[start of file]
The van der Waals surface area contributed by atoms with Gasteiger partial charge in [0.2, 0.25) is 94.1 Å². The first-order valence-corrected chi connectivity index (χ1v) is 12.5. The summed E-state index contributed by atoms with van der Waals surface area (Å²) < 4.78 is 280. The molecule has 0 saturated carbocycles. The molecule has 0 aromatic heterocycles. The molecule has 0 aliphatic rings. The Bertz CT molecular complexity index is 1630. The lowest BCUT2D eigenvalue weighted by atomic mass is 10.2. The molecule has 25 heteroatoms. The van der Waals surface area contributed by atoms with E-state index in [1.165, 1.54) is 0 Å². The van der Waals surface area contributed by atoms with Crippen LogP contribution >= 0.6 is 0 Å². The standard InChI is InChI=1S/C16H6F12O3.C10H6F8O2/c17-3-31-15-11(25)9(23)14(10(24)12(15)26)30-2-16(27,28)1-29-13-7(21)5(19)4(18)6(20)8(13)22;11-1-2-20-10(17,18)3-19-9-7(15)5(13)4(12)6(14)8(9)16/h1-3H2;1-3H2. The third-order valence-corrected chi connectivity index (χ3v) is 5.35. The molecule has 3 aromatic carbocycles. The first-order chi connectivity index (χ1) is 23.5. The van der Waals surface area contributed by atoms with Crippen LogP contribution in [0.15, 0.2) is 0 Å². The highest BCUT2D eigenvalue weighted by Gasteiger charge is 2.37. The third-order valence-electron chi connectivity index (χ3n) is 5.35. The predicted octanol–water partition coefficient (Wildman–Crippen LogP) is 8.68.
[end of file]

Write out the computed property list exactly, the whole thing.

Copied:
The van der Waals surface area contributed by atoms with Gasteiger partial charge in [0.2, 0.25) is 94.1 Å². The first-order valence-corrected chi connectivity index (χ1v) is 12.5. The summed E-state index contributed by atoms with van der Waals surface area (Å²) < 4.78 is 280. The molecule has 0 saturated carbocycles. The molecule has 0 aromatic heterocycles. The molecule has 0 aliphatic rings. The Bertz CT molecular complexity index is 1630. The lowest BCUT2D eigenvalue weighted by atomic mass is 10.2. The molecule has 25 heteroatoms. The van der Waals surface area contributed by atoms with E-state index in [1.165, 1.54) is 0 Å². The van der Waals surface area contributed by atoms with Crippen LogP contribution >= 0.6 is 0 Å². The standard InChI is InChI=1S/C16H6F12O3.C10H6F8O2/c17-3-31-15-11(25)9(23)14(10(24)12(15)26)30-2-16(27,28)1-29-13-7(21)5(19)4(18)6(20)8(13)22;11-1-2-20-10(17,18)3-19-9-7(15)5(13)4(12)6(14)8(9)16/h1-3H2;1-3H2. The third-order valence-corrected chi connectivity index (χ3v) is 5.35. The molecule has 3 aromatic carbocycles. The first-order chi connectivity index (χ1) is 23.5. The van der Waals surface area contributed by atoms with Crippen LogP contribution in [0.15, 0.2) is 0 Å². The highest BCUT2D eigenvalue weighted by Gasteiger charge is 2.37. The third-order valence-electron chi connectivity index (χ3n) is 5.35. The predicted octanol–water partition coefficient (Wildman–Crippen LogP) is 8.68.